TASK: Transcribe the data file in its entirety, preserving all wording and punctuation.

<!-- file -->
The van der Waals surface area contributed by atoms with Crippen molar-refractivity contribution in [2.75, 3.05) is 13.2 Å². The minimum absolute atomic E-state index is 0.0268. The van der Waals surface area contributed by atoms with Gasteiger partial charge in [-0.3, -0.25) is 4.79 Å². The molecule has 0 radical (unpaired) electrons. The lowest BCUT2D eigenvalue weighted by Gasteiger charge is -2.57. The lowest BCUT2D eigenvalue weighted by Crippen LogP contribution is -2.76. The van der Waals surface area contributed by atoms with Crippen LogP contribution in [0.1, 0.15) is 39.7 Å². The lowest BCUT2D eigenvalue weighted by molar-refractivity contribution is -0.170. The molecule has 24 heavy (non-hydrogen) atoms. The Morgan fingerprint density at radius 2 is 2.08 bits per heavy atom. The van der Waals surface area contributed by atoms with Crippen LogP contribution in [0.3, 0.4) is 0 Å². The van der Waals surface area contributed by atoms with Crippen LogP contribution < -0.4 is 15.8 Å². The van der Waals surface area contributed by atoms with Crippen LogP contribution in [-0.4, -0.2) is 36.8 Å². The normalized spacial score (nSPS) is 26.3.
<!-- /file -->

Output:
The van der Waals surface area contributed by atoms with Crippen molar-refractivity contribution in [2.75, 3.05) is 13.2 Å². The minimum absolute atomic E-state index is 0.0268. The van der Waals surface area contributed by atoms with Gasteiger partial charge in [-0.3, -0.25) is 4.79 Å². The molecule has 0 radical (unpaired) electrons. The lowest BCUT2D eigenvalue weighted by Gasteiger charge is -2.57. The lowest BCUT2D eigenvalue weighted by Crippen LogP contribution is -2.76. The van der Waals surface area contributed by atoms with Crippen LogP contribution in [0.1, 0.15) is 39.7 Å². The lowest BCUT2D eigenvalue weighted by molar-refractivity contribution is -0.170. The molecule has 24 heavy (non-hydrogen) atoms. The Morgan fingerprint density at radius 2 is 2.08 bits per heavy atom. The van der Waals surface area contributed by atoms with Crippen LogP contribution in [0.3, 0.4) is 0 Å². The van der Waals surface area contributed by atoms with Crippen LogP contribution < -0.4 is 15.8 Å². The van der Waals surface area contributed by atoms with Crippen LogP contribution in [-0.4, -0.2) is 36.8 Å². The normalized spacial score (nSPS) is 26.3.